The weather cleared on Thursday, so we ran all of our cruises. As usual with a busy day, there’s just too much to report for one email, so here’s what we saw on just one of those cruises. On our 10:00 Whale Watch on Alala from Kawaihae, we started the day with a pod of Spinner Dolphins. As soon as those little guys heard the boat, they came right over to play in our bow wake. We got to see some very lively little dolphin calves spinning and jumping…but not to be outdone, the adults in the pod did some incredible twists and twirls too. After we passed the dolphins, we found a competitive pod charging around on the surface. We paralleled this pod for several minutes and they led us to two separate pods of Mom and her baby. Each of these babies was very active. For awhile, we were watching one calf breach repetitively off the port side of the boat, while the other was breaching off the starboard side. We also saw lots of flukes and spouts from other adult Humpbacks in the area.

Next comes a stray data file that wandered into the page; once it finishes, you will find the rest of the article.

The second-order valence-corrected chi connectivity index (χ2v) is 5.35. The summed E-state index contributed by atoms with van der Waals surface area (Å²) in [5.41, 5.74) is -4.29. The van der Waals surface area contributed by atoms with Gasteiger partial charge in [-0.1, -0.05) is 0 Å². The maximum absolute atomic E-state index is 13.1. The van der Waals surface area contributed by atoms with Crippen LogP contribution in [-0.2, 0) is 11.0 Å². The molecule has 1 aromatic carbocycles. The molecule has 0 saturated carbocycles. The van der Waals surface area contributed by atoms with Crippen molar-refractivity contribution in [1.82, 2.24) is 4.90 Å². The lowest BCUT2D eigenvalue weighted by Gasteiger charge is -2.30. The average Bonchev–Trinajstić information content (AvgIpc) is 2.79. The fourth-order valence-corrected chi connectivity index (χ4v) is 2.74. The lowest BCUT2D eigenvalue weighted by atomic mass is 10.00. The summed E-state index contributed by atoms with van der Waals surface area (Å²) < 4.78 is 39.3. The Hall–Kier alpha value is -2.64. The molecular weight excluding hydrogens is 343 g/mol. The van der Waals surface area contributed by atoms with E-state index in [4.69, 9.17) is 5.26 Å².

Have a great weekend — I’ll send out a recap of our weekend sightings on Monday.
Captain Claire’s Humpback Fact of the Day: How do Humpbacks keep their cool when swimming through our warm Hawaiian waters? During prolonged exercise in warm water, excess heat is shed by increasing circulation to a network of capillaries (in Latin they’re called “retia mirabiliia” which translates to “miracle network”) near the surface of the Humpbacks’ flippers, flukes and dorsal fin — the excess heat is shed to the external environment. In fact, many researchers believe that whales lifting their pectoral fins into the air, or resting with their flukes exposed vertically are actually trying to cool off.